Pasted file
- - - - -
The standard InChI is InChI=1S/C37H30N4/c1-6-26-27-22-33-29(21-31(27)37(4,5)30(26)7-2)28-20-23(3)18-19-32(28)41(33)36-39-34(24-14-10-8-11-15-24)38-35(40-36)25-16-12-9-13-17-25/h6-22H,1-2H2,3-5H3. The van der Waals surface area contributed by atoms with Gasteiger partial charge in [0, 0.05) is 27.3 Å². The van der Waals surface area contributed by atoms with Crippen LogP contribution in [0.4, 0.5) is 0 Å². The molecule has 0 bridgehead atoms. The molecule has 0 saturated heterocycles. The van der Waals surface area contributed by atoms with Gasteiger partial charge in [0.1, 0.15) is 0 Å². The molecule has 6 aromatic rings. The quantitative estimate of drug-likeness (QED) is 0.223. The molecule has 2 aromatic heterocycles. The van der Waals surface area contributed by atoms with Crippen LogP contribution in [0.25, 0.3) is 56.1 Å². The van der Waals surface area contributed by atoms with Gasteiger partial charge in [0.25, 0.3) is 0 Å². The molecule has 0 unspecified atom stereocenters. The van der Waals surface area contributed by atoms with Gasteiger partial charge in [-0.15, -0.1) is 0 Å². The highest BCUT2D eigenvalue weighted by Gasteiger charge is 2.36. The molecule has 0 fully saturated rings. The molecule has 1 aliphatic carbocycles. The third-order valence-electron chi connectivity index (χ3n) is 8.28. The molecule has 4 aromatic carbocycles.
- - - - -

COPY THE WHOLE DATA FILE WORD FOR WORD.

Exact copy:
The standard InChI is InChI=1S/C37H30N4/c1-6-26-27-22-33-29(21-31(27)37(4,5)30(26)7-2)28-20-23(3)18-19-32(28)41(33)36-39-34(24-14-10-8-11-15-24)38-35(40-36)25-16-12-9-13-17-25/h6-22H,1-2H2,3-5H3. The van der Waals surface area contributed by atoms with Gasteiger partial charge in [0, 0.05) is 27.3 Å². The van der Waals surface area contributed by atoms with Crippen LogP contribution in [0.4, 0.5) is 0 Å². The molecule has 0 bridgehead atoms. The molecule has 0 saturated heterocycles. The van der Waals surface area contributed by atoms with Gasteiger partial charge in [0.1, 0.15) is 0 Å². The molecule has 6 aromatic rings. The quantitative estimate of drug-likeness (QED) is 0.223. The molecule has 2 aromatic heterocycles. The van der Waals surface area contributed by atoms with Crippen LogP contribution in [0.25, 0.3) is 56.1 Å². The van der Waals surface area contributed by atoms with Gasteiger partial charge in [0.25, 0.3) is 0 Å². The molecule has 0 unspecified atom stereocenters. The van der Waals surface area contributed by atoms with Gasteiger partial charge in [-0.15, -0.1) is 0 Å². The highest BCUT2D eigenvalue weighted by Gasteiger charge is 2.36. The molecule has 0 fully saturated rings. The molecule has 1 aliphatic carbocycles. The third-order valence-electron chi connectivity index (χ3n) is 8.28. The molecule has 4 aromatic carbocycles.